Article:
Wednesday, October 23, 2013
Charity says the noble false widow - which has been spotted in North Devon - is ‘notoriously sluggish’.
A CONSERVATION charity has published a new webpage putting to rest growing fears over the danger of noble false widow spiders.
The slow moving arachnid, which has been spotted numerous times around North Devon, has sparked growing interest in recent weeks.
But the charity Buglife said most large spiders which can penetrate human skin in the UK are not inclined to bite a human.
Paul Hetherington, of the charity, said: “The hysteria growing around false widow spiders has fed underlying public fears of arachnids leading to mass misidentification and the persecution of many common house and garden species.
“We hope that these web pages will help the public to be more at ease with the helpful spiders that are an essential part of our ecosystem.”
The notorious false widow (Steatoda nobilis) does have a more venomous bite than other British species and its bites can cause pain, minor swelling and nausea.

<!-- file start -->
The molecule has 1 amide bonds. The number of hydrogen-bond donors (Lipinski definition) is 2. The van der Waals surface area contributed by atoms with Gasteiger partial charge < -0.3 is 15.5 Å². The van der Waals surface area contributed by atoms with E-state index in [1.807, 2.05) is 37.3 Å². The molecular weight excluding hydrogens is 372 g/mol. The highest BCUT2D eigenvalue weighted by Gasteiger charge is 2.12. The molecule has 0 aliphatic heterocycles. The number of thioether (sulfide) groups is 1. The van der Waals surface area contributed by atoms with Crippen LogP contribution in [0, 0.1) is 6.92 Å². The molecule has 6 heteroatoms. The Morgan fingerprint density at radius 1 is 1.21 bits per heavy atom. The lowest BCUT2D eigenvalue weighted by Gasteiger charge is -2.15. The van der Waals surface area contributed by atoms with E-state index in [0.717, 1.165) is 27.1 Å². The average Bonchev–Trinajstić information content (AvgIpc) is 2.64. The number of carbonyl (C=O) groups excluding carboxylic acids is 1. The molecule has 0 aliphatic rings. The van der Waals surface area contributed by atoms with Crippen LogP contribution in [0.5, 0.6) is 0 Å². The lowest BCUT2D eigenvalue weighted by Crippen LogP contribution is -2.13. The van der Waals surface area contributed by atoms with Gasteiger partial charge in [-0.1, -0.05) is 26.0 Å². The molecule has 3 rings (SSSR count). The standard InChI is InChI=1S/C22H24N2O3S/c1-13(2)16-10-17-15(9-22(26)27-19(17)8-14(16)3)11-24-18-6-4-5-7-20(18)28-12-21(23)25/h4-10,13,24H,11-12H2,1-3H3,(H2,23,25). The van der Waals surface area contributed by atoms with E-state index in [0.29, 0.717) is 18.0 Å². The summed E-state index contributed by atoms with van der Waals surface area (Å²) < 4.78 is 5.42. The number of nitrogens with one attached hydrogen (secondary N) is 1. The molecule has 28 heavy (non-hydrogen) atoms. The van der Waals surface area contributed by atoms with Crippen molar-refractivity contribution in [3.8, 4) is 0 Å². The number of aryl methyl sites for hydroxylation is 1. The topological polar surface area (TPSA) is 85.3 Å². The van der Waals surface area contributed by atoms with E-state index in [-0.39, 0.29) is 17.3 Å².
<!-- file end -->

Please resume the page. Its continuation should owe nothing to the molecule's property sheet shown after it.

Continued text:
There are no known cases where a false widow bite has caused death, and the spider is described by the charity as being ‘notoriously sluggish’.
“While an allergic reaction to a spider bite is theoretically possible, this has never been recorded, even in people who are allergic to bee or wasp stings,” said Mr Hetherington.
“There is no proven link between spider bites and bacterial infection and there are still no confirmed cases of serious injury resulting directly from the bite of a native spider in Britain.”
To read more on the false widow, visit Buglife’s web page by clicking here.
Have you seen a false widow spider in North Devon? Email your sightings to firstname.lastname@example.org, or tweet us @northdevon24.